Poppy’s granddaughter, August, returns from Europe for his funeral. She has lived away from her family for the past ten years. Her grief is compounded by the pain, anger, and sadness of memory, of growing up in poverty before her mother’s incarceration, of the racism she and her people endure, of the mysterious disappearance of her sister when they were children; an event that has haunted her. Her homecoming stirs up many hidden feelings as she confronts once again, her kin and the shocking news that Prosperous is to be repossessed by a mining company. Determined to make amends and honour Poppy and her family, she vows to save their land.

It is an immensely powerful novel that stirred up strong feelings for me, an ex-South African who lived through apartheid. Australia’s treatment of the Aborigine people is not dissimilar to the era of that regime. The racism the indigenous nation has suffered since Australia as discovered is well documented and like South Africa, is still ongoing. 

I found the book to be a very tough read. However, Tara June Winch must be congratulated on tackling this very neglected subject. 

Rony

Elite Reviewing Group received a copy of the book to review.
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Anyone who has ever doubted the power of language to bring people together and tear them apart would do well to read Tara June Winch’s The Yield with all possible haste. This remarkable novel is a deep and moving exploration of the role words play in shaping individual lives and communities, and is also – in both the real and fictional worlds – an effort to preserve the Wiradjuri language, spoken by the Wiradjuri people of south-eastern Australia. With compelling characters, an absorbing storyline and a layered structure, The Yield is not just the work of a truly accomplished author, but the kind of book that has the power to adjust its readers’ view of the world.

Divided into three interwoven sections, Winch’s novel spans a period of roughly a century and tells both personal and community histories from the perspective of insiders and those standing on the periphery. To say that it is multi-layered would be an understatement, yet somehow these very different narrative threads never get in the way of one another. Nor, despite their unequal weighting in terms of word count, does one necessarily seem more important than the others – though readers will no doubt have their favourite, each adds something essential to the story, and the links between them are so carefully formed that it is easy to slip between different voices, periods and narrative styles.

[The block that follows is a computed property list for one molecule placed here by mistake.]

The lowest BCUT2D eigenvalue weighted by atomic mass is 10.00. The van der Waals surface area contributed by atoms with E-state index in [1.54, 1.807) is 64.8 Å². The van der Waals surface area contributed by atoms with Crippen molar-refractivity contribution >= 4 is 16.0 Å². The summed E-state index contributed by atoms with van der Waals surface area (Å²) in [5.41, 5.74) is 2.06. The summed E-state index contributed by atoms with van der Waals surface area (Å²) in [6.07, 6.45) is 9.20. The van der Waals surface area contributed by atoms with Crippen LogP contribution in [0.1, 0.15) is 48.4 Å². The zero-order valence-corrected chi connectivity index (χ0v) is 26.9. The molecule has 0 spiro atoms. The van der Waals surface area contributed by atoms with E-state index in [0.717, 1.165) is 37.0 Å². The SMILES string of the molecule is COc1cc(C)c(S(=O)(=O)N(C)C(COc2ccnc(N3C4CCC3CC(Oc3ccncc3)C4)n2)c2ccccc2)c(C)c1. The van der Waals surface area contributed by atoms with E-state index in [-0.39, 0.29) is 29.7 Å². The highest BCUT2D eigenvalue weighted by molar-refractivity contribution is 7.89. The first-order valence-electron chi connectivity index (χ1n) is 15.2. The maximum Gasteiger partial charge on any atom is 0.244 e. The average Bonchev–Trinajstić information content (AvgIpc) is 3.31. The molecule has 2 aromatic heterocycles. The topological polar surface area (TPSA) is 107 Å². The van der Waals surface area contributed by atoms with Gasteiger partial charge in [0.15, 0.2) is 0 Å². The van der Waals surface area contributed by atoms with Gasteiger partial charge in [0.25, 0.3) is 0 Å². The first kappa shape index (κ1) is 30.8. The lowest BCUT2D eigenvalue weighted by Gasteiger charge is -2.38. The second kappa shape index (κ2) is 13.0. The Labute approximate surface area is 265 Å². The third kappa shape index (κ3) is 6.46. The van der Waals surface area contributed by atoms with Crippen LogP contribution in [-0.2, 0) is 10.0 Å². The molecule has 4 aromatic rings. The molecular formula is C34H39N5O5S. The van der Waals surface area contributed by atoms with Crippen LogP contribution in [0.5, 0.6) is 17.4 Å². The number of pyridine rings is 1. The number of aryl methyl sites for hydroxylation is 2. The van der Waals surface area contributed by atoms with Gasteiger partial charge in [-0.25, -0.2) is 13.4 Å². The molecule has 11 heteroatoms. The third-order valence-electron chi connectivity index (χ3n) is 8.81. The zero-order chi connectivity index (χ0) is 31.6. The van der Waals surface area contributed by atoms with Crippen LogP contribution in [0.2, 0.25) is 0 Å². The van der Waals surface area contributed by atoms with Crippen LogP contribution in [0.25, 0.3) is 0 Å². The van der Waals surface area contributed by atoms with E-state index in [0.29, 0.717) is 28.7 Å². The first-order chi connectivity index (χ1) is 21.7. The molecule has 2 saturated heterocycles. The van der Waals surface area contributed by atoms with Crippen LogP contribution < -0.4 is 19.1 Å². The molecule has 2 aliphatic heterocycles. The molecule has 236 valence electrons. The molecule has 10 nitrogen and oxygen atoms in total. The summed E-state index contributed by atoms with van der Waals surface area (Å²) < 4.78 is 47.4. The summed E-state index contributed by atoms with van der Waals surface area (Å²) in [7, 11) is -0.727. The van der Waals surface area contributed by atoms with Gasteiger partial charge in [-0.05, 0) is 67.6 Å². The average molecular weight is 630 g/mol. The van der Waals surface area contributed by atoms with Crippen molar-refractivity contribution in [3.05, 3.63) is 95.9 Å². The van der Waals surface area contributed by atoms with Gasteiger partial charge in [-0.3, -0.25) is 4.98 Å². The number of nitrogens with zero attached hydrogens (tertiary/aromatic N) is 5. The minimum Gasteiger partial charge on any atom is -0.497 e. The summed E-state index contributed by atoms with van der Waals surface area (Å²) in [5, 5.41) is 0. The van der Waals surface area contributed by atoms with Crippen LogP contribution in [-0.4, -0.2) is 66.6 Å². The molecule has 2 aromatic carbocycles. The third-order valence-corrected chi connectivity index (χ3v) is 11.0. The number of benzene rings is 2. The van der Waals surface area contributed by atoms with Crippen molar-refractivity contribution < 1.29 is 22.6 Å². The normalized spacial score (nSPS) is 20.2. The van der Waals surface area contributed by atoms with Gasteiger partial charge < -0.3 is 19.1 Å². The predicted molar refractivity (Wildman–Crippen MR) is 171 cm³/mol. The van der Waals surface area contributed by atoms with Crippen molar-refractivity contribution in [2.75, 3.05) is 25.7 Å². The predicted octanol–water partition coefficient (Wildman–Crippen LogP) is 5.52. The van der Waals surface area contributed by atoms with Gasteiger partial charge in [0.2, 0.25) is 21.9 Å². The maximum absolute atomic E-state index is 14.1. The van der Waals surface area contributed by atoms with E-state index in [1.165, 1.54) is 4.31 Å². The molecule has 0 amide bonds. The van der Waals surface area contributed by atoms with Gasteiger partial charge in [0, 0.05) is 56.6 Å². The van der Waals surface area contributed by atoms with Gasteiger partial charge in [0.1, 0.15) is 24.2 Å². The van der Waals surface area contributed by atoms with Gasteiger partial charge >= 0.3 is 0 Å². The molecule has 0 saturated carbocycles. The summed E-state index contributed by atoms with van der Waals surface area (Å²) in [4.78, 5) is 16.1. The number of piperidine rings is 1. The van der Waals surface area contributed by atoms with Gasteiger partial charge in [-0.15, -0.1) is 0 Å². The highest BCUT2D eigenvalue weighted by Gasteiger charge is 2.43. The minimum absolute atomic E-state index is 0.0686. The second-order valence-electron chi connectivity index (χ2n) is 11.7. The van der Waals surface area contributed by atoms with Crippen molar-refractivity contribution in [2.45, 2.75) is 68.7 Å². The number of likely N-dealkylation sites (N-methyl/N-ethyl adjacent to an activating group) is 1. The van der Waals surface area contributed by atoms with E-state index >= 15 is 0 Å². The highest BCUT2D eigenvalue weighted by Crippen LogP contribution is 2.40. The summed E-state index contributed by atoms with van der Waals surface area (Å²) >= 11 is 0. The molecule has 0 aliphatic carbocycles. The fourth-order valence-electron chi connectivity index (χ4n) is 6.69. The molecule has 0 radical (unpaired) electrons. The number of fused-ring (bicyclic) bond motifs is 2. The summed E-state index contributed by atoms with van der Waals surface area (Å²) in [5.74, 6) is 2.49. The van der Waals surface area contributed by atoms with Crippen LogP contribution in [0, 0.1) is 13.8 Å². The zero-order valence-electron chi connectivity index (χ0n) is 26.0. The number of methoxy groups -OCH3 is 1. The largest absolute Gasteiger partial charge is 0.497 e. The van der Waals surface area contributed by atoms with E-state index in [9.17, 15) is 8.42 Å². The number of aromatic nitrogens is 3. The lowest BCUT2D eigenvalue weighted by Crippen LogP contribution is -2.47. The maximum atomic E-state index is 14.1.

[. . .]

The past and its constant influence on the present is one of the major themes of The Yield: metaphorical ghosts are everywhere August looks, as she flicks through her grandfather’s overdue library books and unpacks boxes containing mementoes of her and her sister’s childhood. That the past cannot simply be scrubbed out is a powerful and important message within the context of the novel, both in highlighting the deep damage done to people like the Wiradjuri – which August still encounters in the present day in the form of racist slurs, casual segregation, and a slow cultural erasure through the destruction of land and language – but also in providing a message of hope. Poppy’s dictionary, though simply a mass of words on paper, is the key to securing the future of August and her family, helping her not only to reconnect to the place she comes from, but also to begin to heal. The author’s note again underlines this, as does the incomplete dictionary placed at the very end of the novel – a poignant note on which to close, and one that leaves a lasting impression. Language can be destroyed, Winch seems to be telling us, but it can yet be rescued – and, once put down on paper, its power is formidable.

[Excerpted review from a longer write-up published on my blog.]
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What a book! There are endless reviews and articles out there, plus many interviews with the author herself, so I will keep mine brief. It’s a powerful tale of Aboriginal life in Australia, both past and present, and we explore that history and culture through the lens of one particular family, thus providing an emotional heft and impact that we often don’t get from merely reading the facts and figures. We may know something, or even a lot, about Australia’s shameful treatment of Aborigines, but the novel brings it home to us yet again. An important book and essential reading for anyone interested in Australia, its past and the legacy of that past.